Sri Lanka’s total debt obligation in 2020 is $113.7 billion. It owes $3.8 billion in foreign debt, due this month, and has turned to China instead of the IMF for money to service its foreign debt and to shore up its budget.
The $500 million loan being negotiated with China “is not a lot of money, and the country should be able to pay back in 10 years,” said Harsha De Silva, a Sri Lankan economist. “These Chinese loans will be used for budget support. It could go for recurrent expenditure or capital expenditure. If it is used for capital expenditure, then the money is likely to be diverted to China-backed projects.
De Silva said that with IMF loans, Sri Lanka can restructure its policies, but when countries like China, Japan, India or America loan money, “they do not seek any restructuring of our debt or fiscal policy.”
However, De Silva believes the government must go to the IMF, as the country’s debt is so high, and once such a loan is secured, payment plans will be renewed with the loan being restructured.
Sri Lanka’s net government borrowing, according to the IMF estimates, is expected to rise to 9.4 percent of GDP in 2020 from last year’s 6.8 percent, primarily due to the pandemic.
Many believe that China’s investment in Sri Lanka, especially the lease agreement for the Hambantota port in 2017, will increase Sri Lanka’s “debt-trap,” but China and international analysts do not think that is the case.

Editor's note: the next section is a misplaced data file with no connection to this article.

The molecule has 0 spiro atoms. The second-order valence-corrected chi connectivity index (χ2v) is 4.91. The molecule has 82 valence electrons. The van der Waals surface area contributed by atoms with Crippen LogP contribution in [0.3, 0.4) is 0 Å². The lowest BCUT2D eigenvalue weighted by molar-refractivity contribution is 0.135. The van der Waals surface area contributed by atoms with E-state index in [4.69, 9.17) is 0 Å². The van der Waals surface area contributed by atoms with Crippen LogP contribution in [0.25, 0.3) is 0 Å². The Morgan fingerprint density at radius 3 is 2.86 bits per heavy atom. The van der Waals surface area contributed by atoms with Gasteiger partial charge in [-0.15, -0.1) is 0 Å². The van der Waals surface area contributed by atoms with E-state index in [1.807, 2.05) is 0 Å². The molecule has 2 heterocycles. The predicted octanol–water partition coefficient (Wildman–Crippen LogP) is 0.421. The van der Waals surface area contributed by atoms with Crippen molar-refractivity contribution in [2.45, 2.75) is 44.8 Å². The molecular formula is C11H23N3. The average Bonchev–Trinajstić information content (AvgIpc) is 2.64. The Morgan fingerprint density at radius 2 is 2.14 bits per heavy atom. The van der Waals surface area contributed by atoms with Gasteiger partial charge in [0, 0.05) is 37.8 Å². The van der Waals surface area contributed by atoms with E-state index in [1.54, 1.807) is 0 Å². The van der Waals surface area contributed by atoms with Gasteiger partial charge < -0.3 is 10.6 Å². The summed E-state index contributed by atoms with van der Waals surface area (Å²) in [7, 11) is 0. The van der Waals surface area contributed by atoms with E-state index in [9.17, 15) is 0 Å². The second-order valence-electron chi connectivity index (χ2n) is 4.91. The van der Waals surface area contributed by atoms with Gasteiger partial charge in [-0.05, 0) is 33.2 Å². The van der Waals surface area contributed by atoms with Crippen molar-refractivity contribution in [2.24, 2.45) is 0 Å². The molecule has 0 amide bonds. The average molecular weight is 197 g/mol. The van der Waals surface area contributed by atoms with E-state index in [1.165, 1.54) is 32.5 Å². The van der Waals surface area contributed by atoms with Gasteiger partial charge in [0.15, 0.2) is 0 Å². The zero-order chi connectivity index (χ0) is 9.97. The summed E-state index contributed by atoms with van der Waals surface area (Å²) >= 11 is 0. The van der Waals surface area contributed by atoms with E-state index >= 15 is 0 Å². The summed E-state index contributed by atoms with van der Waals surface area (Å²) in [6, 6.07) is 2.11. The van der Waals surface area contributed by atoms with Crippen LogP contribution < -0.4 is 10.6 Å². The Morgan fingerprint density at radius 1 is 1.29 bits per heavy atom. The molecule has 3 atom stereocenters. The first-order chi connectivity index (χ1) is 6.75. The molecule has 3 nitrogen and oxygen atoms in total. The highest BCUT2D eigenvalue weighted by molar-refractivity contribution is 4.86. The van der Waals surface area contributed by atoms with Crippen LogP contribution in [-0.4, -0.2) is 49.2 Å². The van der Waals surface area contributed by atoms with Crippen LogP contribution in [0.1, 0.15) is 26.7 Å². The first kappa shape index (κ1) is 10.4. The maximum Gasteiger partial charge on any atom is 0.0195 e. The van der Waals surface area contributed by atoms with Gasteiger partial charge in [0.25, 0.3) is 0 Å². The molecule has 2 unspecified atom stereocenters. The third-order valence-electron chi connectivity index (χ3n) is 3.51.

The port was leased to China for 99 years after failing to generate enough revenue to pay off its debt.
China’s “debt trap” diplomacy has also been a major issue in discussions about the Belt and Road Initiative (BRI) in Sri Lanka.
“Up until this point, no BRI accomplice has fallen into any alleged obligation trap due to its collaboration with the BRI,” Zhao Lijian, the Chinese Foreign Ministry spokesperson, said in a press conference earlier this month. “On the contrary, many partners have spoken highly of the BRI. For example, on Oct. 9, Sri Lankan President Gotabaya publicly refuted the claim again that China had set up a debt trap to control Sri Lanka.”
Initially, Sri Lanka had turned to India for financial in building the port, but India refused deeming the project commercially unviable. Eventually, the Export-Import Bank of China agreed to fund 85 percent of the port’s first-phase construction with a 15-year commercial loan of $306 million at an interest rate of 6.3 percent.
“This narrative is simply incorrect. The project was proposed by former Sri Lankan President Mahinda Rajapaksa, not Beijing. It quickly became a ‘white elephant,’ however, creating vast surplus capacity and adding to Sri Lanka’s financial woes,” a research article by Australia-based Lowy Institute, a research think tank, states. President Gotabaya Rajapaksa had earlier called the Hambantota Port a “mistake.”
(Edited by Uttaran Das Gupta and Judy Isacoff.)